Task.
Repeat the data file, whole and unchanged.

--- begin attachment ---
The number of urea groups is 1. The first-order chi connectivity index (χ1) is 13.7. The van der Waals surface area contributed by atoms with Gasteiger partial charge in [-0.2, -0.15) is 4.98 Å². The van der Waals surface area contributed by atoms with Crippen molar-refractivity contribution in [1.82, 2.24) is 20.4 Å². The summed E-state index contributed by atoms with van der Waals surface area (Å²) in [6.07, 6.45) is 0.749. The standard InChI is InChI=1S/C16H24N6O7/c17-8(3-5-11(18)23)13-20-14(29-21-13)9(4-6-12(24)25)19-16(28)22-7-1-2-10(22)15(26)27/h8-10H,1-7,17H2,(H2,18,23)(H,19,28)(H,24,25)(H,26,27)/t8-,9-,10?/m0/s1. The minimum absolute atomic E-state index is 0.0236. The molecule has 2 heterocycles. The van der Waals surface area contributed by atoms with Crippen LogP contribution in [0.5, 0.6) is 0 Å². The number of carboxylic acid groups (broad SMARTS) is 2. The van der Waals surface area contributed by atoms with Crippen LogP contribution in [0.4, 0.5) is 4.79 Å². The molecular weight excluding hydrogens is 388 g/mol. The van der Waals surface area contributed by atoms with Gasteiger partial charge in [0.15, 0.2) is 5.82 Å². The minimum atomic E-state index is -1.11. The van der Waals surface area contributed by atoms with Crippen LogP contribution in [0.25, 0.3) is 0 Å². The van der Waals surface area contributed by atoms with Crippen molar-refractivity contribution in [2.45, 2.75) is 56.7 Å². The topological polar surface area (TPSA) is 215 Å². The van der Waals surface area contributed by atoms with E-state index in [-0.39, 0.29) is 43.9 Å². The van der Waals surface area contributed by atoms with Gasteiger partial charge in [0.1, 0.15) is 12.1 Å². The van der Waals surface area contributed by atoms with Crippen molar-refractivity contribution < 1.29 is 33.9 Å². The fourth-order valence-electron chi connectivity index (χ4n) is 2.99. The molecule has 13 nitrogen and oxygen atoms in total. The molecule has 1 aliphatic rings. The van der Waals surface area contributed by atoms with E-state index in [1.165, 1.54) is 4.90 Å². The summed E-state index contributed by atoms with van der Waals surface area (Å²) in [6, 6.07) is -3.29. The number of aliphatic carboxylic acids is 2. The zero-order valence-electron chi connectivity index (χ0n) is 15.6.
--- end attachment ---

The number of urea groups is 1. The first-order chi connectivity index (χ1) is 13.7. The van der Waals surface area contributed by atoms with Gasteiger partial charge in [-0.2, -0.15) is 4.98 Å². The van der Waals surface area contributed by atoms with Crippen molar-refractivity contribution in [1.82, 2.24) is 20.4 Å². The summed E-state index contributed by atoms with van der Waals surface area (Å²) in [6.07, 6.45) is 0.749. The standard InChI is InChI=1S/C16H24N6O7/c17-8(3-5-11(18)23)13-20-14(29-21-13)9(4-6-12(24)25)19-16(28)22-7-1-2-10(22)15(26)27/h8-10H,1-7,17H2,(H2,18,23)(H,19,28)(H,24,25)(H,26,27)/t8-,9-,10?/m0/s1. The minimum absolute atomic E-state index is 0.0236. The molecule has 2 heterocycles. The van der Waals surface area contributed by atoms with Crippen LogP contribution in [0.5, 0.6) is 0 Å². The number of carboxylic acid groups (broad SMARTS) is 2. The van der Waals surface area contributed by atoms with Crippen LogP contribution in [0.4, 0.5) is 4.79 Å². The molecular weight excluding hydrogens is 388 g/mol. The van der Waals surface area contributed by atoms with Gasteiger partial charge in [0.15, 0.2) is 5.82 Å². The minimum atomic E-state index is -1.11. The van der Waals surface area contributed by atoms with Crippen LogP contribution in [0.25, 0.3) is 0 Å². The van der Waals surface area contributed by atoms with Crippen molar-refractivity contribution in [2.45, 2.75) is 56.7 Å². The topological polar surface area (TPSA) is 215 Å². The van der Waals surface area contributed by atoms with E-state index in [-0.39, 0.29) is 43.9 Å². The van der Waals surface area contributed by atoms with Gasteiger partial charge in [0.1, 0.15) is 12.1 Å². The van der Waals surface area contributed by atoms with Crippen molar-refractivity contribution < 1.29 is 33.9 Å². The fourth-order valence-electron chi connectivity index (χ4n) is 2.99. The molecule has 13 nitrogen and oxygen atoms in total. The molecule has 1 aliphatic rings. The van der Waals surface area contributed by atoms with E-state index in [1.165, 1.54) is 4.90 Å². The summed E-state index contributed by atoms with van der Waals surface area (Å²) in [6, 6.07) is -3.29. The number of aliphatic carboxylic acids is 2. The zero-order valence-electron chi connectivity index (χ0n) is 15.6.